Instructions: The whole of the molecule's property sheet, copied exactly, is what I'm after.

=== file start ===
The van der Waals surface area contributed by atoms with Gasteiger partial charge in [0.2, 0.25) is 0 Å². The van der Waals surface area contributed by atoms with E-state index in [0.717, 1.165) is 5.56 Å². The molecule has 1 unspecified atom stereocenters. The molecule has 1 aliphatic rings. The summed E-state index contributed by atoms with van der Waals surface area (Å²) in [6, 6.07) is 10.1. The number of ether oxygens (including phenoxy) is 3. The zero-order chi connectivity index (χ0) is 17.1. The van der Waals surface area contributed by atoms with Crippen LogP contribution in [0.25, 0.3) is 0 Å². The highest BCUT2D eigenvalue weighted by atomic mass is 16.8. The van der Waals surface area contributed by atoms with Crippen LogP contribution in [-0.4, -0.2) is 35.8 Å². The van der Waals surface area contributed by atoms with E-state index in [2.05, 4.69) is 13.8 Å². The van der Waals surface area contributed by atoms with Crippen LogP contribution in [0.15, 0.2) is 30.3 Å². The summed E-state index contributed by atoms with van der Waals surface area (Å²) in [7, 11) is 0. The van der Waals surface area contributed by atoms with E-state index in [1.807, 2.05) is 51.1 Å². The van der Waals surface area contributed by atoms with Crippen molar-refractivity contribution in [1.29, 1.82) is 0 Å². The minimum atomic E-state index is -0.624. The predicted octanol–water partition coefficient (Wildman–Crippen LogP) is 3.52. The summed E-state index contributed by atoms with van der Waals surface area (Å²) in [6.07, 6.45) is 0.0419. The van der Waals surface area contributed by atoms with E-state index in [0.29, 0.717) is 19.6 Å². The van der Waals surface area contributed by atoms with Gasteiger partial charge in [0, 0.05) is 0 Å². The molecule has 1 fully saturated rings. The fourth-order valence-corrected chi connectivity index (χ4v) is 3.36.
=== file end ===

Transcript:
The van der Waals surface area contributed by atoms with Gasteiger partial charge in [0.2, 0.25) is 0 Å². The van der Waals surface area contributed by atoms with E-state index in [0.717, 1.165) is 5.56 Å². The molecule has 1 unspecified atom stereocenters. The molecule has 1 aliphatic rings. The summed E-state index contributed by atoms with van der Waals surface area (Å²) in [6, 6.07) is 10.1. The number of ether oxygens (including phenoxy) is 3. The zero-order chi connectivity index (χ0) is 17.1. The van der Waals surface area contributed by atoms with Crippen LogP contribution in [0.25, 0.3) is 0 Å². The highest BCUT2D eigenvalue weighted by atomic mass is 16.8. The van der Waals surface area contributed by atoms with Crippen LogP contribution in [-0.4, -0.2) is 35.8 Å². The van der Waals surface area contributed by atoms with E-state index in [2.05, 4.69) is 13.8 Å². The van der Waals surface area contributed by atoms with Crippen LogP contribution in [0.15, 0.2) is 30.3 Å². The summed E-state index contributed by atoms with van der Waals surface area (Å²) in [7, 11) is 0. The van der Waals surface area contributed by atoms with E-state index in [1.807, 2.05) is 51.1 Å². The van der Waals surface area contributed by atoms with Crippen molar-refractivity contribution in [1.29, 1.82) is 0 Å². The minimum atomic E-state index is -0.624. The predicted octanol–water partition coefficient (Wildman–Crippen LogP) is 3.52. The summed E-state index contributed by atoms with van der Waals surface area (Å²) in [6.07, 6.45) is 0.0419. The van der Waals surface area contributed by atoms with E-state index in [0.29, 0.717) is 19.6 Å². The van der Waals surface area contributed by atoms with Gasteiger partial charge in [0, 0.05) is 0 Å². The molecule has 1 fully saturated rings. The fourth-order valence-corrected chi connectivity index (χ4v) is 3.36.